The recent outcry against the Kansas Legislature’s whack at higher education funding came too late to prevent a short-sighted and misguided assault on state-supported colleges and universities.
Though Gov. Sam Brownback sought to maintain funding for higher ed, his conservative legislative majority did not fall in line. Now the governor must confront cuts to higher ed that Tim Emert, chair of the Kansas Board of Regents, has called “devastating.”
According to the regents’ numbers, the damage over the next two years will total $48.7 million across the 32 public institutions under its umbrella. Among budget areas to be reduced are student financial aid and salaries.
The governor is left scratching his head, trying to figure out how to veto the cuts without simultaneously eliminating overall higher-ed funding.
Ironically, Kansas lawmakers passed this budget in a year when their peers in Iowa, Nebraska, Missouri, Colorado and Oklahoma all increased higher-ed support.
Why is Kansas the regional outlier?
As usual in Kansas, the divide is not Republican vs. Democrat. This time it’s not even conservative vs. moderate.
Instead, the politics of higher-ed funding breaks along a fault line separating those who value the life of the mind and recognize the economic development contributions of education from anti-intellectuals who see education as a commodity that should be produced with the fewest inputs possible.
In this political environment, the governor, who is no egghead but clearly understands the universities’ links to quality of life and the state economy, parts company with those who are in his own ideological camp on most other fiscal matters.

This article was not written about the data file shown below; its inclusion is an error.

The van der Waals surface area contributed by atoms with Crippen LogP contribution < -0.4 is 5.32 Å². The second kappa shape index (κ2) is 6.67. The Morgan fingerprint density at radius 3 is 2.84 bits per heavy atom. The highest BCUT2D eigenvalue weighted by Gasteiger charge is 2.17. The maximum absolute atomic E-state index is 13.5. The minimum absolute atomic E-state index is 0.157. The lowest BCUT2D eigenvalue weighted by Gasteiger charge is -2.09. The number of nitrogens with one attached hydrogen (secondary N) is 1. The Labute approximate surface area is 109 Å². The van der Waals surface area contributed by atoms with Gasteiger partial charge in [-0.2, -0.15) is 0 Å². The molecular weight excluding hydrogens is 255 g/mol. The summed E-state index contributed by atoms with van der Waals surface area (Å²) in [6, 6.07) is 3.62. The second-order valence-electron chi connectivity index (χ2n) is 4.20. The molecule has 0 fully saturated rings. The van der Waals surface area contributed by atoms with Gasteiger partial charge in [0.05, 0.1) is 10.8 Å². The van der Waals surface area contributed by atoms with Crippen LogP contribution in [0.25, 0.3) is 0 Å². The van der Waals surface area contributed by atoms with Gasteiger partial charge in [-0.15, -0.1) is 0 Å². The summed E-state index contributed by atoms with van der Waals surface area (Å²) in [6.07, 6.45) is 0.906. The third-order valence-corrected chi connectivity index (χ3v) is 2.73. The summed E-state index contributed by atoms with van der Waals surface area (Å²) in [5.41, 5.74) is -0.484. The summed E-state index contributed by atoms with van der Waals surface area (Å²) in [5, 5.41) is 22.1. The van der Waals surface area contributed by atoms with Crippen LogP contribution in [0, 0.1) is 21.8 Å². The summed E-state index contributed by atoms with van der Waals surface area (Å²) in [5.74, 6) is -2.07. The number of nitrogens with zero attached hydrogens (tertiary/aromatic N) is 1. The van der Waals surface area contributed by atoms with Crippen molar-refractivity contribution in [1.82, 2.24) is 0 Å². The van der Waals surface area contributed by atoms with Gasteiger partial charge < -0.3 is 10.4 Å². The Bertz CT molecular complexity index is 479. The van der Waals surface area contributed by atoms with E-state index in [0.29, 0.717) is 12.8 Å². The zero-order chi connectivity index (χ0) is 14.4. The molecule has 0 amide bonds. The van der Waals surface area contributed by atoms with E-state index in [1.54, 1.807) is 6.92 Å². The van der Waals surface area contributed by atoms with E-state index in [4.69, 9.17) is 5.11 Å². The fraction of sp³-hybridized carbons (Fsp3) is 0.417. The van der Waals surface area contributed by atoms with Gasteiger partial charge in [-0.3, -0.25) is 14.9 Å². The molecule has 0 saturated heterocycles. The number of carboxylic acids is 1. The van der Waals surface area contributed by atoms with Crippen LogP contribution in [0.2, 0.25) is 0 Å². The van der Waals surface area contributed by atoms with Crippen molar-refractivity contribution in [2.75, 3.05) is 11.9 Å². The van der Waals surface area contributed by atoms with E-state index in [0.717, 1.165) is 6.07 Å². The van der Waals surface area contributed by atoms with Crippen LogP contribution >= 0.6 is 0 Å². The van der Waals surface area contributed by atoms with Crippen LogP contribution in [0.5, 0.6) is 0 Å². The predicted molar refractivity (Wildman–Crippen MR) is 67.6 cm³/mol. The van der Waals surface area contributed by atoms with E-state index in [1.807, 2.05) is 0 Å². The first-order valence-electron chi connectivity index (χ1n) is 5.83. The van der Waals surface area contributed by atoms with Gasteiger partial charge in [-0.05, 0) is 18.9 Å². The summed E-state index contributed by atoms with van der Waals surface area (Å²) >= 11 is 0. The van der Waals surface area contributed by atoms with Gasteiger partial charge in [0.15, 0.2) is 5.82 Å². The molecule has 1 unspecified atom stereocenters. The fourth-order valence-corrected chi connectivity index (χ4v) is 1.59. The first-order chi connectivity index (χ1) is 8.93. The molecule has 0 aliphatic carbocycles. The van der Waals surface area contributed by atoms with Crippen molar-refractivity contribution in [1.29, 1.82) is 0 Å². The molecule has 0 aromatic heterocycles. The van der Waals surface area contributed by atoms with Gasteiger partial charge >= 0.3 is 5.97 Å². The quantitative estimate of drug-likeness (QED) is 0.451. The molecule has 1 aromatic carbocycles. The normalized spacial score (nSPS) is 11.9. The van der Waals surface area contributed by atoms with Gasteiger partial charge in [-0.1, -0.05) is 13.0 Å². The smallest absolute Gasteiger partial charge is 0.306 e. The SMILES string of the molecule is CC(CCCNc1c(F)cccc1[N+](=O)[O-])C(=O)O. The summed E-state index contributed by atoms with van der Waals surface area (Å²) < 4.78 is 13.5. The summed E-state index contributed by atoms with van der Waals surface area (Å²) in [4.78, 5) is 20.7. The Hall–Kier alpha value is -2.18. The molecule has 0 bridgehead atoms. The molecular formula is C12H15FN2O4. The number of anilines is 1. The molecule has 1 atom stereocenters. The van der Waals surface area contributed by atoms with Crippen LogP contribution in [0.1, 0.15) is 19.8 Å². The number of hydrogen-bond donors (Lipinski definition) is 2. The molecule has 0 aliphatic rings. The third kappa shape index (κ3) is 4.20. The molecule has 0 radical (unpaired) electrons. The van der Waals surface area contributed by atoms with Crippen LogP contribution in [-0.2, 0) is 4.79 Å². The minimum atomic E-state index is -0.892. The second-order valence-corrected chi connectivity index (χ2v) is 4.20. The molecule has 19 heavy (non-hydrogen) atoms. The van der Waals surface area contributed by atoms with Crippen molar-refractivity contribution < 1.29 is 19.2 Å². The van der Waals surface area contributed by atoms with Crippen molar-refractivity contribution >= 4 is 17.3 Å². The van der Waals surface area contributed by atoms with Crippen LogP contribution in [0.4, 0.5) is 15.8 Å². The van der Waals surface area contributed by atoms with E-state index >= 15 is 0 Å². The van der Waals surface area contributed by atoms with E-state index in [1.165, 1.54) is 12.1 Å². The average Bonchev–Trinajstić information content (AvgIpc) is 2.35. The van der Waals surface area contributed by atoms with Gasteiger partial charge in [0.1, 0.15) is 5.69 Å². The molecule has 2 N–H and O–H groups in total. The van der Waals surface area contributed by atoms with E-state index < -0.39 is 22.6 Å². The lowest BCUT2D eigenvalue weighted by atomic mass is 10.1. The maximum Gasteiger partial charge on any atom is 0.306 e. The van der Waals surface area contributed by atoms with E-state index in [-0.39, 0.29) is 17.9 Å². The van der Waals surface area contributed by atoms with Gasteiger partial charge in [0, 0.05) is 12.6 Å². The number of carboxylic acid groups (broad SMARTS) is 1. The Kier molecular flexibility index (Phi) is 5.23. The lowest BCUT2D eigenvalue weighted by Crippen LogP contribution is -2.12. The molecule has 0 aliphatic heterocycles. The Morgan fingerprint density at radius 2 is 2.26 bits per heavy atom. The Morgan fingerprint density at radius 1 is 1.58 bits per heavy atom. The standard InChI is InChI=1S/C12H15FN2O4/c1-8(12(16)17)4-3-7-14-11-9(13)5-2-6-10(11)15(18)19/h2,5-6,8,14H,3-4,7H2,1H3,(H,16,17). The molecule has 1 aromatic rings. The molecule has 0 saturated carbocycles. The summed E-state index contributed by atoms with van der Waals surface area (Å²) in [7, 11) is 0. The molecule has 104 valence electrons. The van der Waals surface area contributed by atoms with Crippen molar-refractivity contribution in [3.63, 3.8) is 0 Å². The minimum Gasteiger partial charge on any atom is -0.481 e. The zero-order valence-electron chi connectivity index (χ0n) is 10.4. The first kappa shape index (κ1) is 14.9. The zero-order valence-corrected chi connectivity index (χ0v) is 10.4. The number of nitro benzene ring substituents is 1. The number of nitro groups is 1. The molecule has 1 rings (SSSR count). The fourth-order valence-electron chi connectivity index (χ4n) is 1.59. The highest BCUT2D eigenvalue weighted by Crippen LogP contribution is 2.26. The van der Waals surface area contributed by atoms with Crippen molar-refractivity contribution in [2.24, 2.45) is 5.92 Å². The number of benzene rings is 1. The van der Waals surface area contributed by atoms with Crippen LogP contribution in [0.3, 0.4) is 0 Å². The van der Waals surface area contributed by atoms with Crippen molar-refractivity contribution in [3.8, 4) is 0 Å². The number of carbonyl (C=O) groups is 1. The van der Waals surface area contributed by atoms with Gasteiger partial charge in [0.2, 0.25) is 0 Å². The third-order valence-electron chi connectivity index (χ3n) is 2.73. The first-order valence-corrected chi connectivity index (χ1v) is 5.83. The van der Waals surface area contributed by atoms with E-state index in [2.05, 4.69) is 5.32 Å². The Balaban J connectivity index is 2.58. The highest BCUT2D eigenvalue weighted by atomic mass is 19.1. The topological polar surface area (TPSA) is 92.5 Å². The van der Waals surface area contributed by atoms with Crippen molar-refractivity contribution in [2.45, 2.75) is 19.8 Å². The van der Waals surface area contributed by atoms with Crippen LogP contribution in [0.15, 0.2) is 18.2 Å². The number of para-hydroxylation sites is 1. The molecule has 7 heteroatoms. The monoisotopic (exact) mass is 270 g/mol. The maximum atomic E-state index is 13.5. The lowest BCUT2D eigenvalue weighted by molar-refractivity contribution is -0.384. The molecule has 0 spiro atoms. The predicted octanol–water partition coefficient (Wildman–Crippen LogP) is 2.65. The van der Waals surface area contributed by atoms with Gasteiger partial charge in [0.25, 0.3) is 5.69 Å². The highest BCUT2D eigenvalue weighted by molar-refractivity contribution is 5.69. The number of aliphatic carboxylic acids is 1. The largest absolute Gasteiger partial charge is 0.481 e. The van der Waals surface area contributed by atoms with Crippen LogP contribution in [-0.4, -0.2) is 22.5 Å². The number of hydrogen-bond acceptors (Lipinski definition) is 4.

He’s not alone among Republicans in criticizing the Legislature’s action. One of the most intriguing comments to be published following the budget vote came from Robba Moran, a regent and the wife of U.S. Sen. Jerry Moran.
“If you want to have outstanding universities, you have to pay for them,” she said.
That’s the crux of the problem. Those who voted to cut the regents’ budget by 6.3 percent over two years do not see outstanding universities as a desirable goal — at least not one the state treasury should pay for.
This calculation does not consider the long-term cost of deferred maintenance to university buildings or institutions’ inability to attract and retain top faculty.
Nor does it take account of the burden on Kansas families when costs are shifted to household budgets in the form of tuition increases.
The Legislature’s budget vote comes at a time when higher education is experiencing historic challenges. A national debate rages over the comparative value of a degree earned in a four-year window by attending classes in brick-and-mortar classrooms.
Institutions of higher learning are under the gun to develop online and other non-traditional programs to meet the needs of adults (and their employers) who see evenings and weekends as more appropriate times to attend classes.
At the same time, the state’s largest universities must expand the existing educational infrastructure for research and, at all institutions, increase enrollments of traditional, tuition-paying students.
Even without a budgetary whammy from the Legislature, the times demand creative responses from regents institutions.
Unfortunately, innovation, a process that requires trial and error, rarely happens when resources are deficient and administrators and faculty fear being accused of extravagance. Under overly restrictive budgetary conditions, it’s human nature to make decisions that are safe and cheap, not ones that create new opportunities.
Even if the governor finds a way to restore funding, the Legislature has made a very public statement that support for higher education is a low priority and that university systems in other states are welcome to eclipse ours.
Gwyneth Mellinger is a professor and chair of the Department of Mass Media at Baker University.